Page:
Date: 19th century
Materials: Bone, Wootz Steel, Gold and Velvet
A 19th century Kard with bone hilt and koftgari decoration.
A kard is defined as a straight, single-edged dagger that is worn on the left side of the belt. Unlike most daggers, in which the narrow tang attached to the blade fits into a handle, the blades of these daggers are made with a flat steel tang of the same width as the blade. This example is from India with a high quality Indian wootz blade and large bone grip.
The blade is of the usual Kard type with a visible and active rose wootz pattern, with a single-edged blade and strong armour piercing form with a t-section spine. The blade features the highly sought after rose Wootz steel with prominent swirls and crystallised patterns forming a nice structure. In between the crystallised structure there seems to imbedded circles, which represent the 'rose' (an etch will bring this pattern out more). The process of making wootz was carefully guarded by Arms and Armour manufacturers in the 18th and early 19th century, which meant that only a handful of people knew the art of creating such a deadly and sought after steel; known for its hardness and durability. The art of creating wootz steel was lost in the 19th century.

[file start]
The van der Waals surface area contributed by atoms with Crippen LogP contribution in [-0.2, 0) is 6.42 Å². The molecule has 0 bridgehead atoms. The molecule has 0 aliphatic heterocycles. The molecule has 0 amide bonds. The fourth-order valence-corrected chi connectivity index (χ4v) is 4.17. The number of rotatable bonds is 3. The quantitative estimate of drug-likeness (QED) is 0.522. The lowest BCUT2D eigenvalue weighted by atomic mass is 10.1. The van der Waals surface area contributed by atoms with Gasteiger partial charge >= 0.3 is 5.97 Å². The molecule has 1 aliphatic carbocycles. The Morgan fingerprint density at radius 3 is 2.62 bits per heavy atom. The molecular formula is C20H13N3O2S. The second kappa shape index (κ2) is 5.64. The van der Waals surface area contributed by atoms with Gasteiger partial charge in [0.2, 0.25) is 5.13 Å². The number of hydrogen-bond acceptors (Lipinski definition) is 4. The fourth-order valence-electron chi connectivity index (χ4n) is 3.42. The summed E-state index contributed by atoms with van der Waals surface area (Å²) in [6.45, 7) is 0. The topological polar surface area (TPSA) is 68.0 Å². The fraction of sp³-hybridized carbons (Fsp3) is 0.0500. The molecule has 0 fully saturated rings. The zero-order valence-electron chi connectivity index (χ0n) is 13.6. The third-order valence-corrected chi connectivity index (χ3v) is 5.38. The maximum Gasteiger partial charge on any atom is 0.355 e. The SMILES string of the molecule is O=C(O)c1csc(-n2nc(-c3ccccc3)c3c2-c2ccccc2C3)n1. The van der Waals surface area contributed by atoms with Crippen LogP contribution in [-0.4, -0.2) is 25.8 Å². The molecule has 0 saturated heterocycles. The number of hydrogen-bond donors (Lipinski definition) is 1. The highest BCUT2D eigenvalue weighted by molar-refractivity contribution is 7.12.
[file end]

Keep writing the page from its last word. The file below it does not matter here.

A single slab of bone forms the hilt for this kard, and after three centuries, it has developed a nice patina and colour. The hilt has a 'beaked pommel' which is covered in its original 18th century gold damascened panels, which has an aged aesthetic and follows naturally onto the forte of the hilt where the blade joins the hilt. The Gold koftgari is 100% in tact and in great condition, executed in floral patterns; complete and prominent, while providing an excellent contrast to the mechanical wootz patterning of the blade, which is elaborately figured and crisply defined. The gold work is bright and thick to touch.
The kard fits snuggly in a sheath, constructed of wood and covered with green velvet and gilt-metal trim. The green velvet is well preserved on the one side, with slight fading on the other. The sheath follows traditional conventions of fitting and slightly covers the hilt to provide a stealth look.